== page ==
Exciting news from the Gouaux Lab this week: researchers have discovered new information about the structure of an important brain receptor that is crucial for learning and memory. Malfunction of the receptor, N-methyl-D-asparate (NMDA), is known to cause a variety of neurological disorders and diseases, but until now, researchers had limited information about how its subunits operate in the brain. Using X-ray crystallography, Dr. Gouaux and his team at the OHSU Vollum Institute created a … Read More

OHSU study finds that POLST forms honor patients’ wishes

A new study published by researchers at Oregon Health & Science University shows that the Physician Orders for Life-Sustaining Treatment program–commonly known as POLST–is effective in honoring end-of-life wishes for frail or seriously ill patients. By reviewing death records from 58,000 Oregonians, the researchers found that only 6.4% of patients who asked for comfort measures only on their POLST form died in a hospital, whereas 44.2% of patients who asked for full medical treatment died in … Read More

Study: compound found in broccoli and cauliflower lowers blood pressure

Hypertension, or high blood pressure, affects about one in three adults in the U.S. Researchers in the lab of Agnieszka Balkowiec, M.D., Ph.D., associate professor of integrative biosciences in the OHSU School of Dentistry, have contributed their expertise to a project led by Fawzy Elbarbry, Ph.D., associate professor of pharmacy at Pacific University, resulting in an important new discovery that has implications for prevention and treatment of hypertension. The study, “Modulation of Arachidonic Acid Metabolism in … Read More

OHSU researchers develop safer vector for lentivirus gene therapy

Gene therapy, a promising clinical approach to treat patients with a range of inherited diseases, often uses vectors derived from lentiviruses to insert a correcting genetic sequence into the patient’s stem cell chromosomes. While this type of treatment can provide long-term cures for inherited diseases, vectors from these viruses can also inadvertently activate cancer-causing genes because of the way they stitch or “integrate” the therapeutic DNA with human DNA. Avoiding these unwanted integrations while retaining the correcting gene has … Read More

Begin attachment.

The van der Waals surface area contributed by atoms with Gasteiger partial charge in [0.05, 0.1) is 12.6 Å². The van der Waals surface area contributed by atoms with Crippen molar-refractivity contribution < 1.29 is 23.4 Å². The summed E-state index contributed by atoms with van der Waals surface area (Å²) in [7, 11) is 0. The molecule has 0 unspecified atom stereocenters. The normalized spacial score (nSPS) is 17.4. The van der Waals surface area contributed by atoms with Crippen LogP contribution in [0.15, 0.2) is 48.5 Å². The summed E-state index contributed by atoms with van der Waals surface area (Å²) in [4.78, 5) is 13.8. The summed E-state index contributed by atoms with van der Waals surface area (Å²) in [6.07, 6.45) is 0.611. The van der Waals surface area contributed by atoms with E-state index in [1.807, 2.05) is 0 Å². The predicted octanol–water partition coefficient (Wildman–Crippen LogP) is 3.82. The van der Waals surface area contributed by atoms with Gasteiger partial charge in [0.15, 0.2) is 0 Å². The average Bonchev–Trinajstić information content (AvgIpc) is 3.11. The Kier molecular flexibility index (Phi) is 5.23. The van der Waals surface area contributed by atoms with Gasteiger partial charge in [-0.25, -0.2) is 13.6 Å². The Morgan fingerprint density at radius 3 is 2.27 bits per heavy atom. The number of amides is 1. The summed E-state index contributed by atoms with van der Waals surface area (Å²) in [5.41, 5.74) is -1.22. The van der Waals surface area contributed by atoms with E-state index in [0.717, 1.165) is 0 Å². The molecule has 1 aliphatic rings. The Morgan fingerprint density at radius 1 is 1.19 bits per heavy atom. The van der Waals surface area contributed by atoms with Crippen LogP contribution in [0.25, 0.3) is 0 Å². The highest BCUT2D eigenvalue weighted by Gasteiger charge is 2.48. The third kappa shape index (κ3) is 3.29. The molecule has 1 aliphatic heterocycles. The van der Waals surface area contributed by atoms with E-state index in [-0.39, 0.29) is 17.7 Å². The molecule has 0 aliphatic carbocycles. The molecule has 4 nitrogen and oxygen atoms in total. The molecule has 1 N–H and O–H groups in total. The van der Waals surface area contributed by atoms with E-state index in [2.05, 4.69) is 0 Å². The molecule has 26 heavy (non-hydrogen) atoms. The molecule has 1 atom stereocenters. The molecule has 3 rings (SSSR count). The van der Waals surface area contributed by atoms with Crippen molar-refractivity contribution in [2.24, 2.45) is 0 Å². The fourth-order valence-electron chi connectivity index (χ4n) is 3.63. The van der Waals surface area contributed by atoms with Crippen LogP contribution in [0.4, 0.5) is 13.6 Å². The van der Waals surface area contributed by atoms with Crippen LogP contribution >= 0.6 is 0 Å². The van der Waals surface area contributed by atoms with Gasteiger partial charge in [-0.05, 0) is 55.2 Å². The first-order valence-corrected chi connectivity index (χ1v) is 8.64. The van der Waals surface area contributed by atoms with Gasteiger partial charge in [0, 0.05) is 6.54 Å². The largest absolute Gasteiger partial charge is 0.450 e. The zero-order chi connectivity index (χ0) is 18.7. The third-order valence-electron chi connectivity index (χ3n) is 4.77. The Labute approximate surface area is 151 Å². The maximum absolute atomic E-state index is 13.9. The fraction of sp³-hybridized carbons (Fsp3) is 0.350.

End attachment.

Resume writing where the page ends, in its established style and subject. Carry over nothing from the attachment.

Researchers find gene mutation that may make heart cell regeneration possible

In a paper published March 4 in Nature Communications, coauthored by Lincoln Shenje, M.D., Ph.D, assistant professor at the OHSU Knight Cardiovascular Institute, researchers describe the first found gene mutation in humans that causes heart muscle cells to proliferate beyond birth. This mutation was discovered in a rare syndrome called ALMS1 that has been reported in less than 70 people in the past 50 years worldwide. According to Dr. Shenje and colleagues, this discovery goes … Read More

Welcome to the Research News Blog

Welcome to the Research News Blog

OHSU Research News is your portal to information about all things research at Oregon Health & Science University. Visit often for updates on events, discoveries, and important funding information.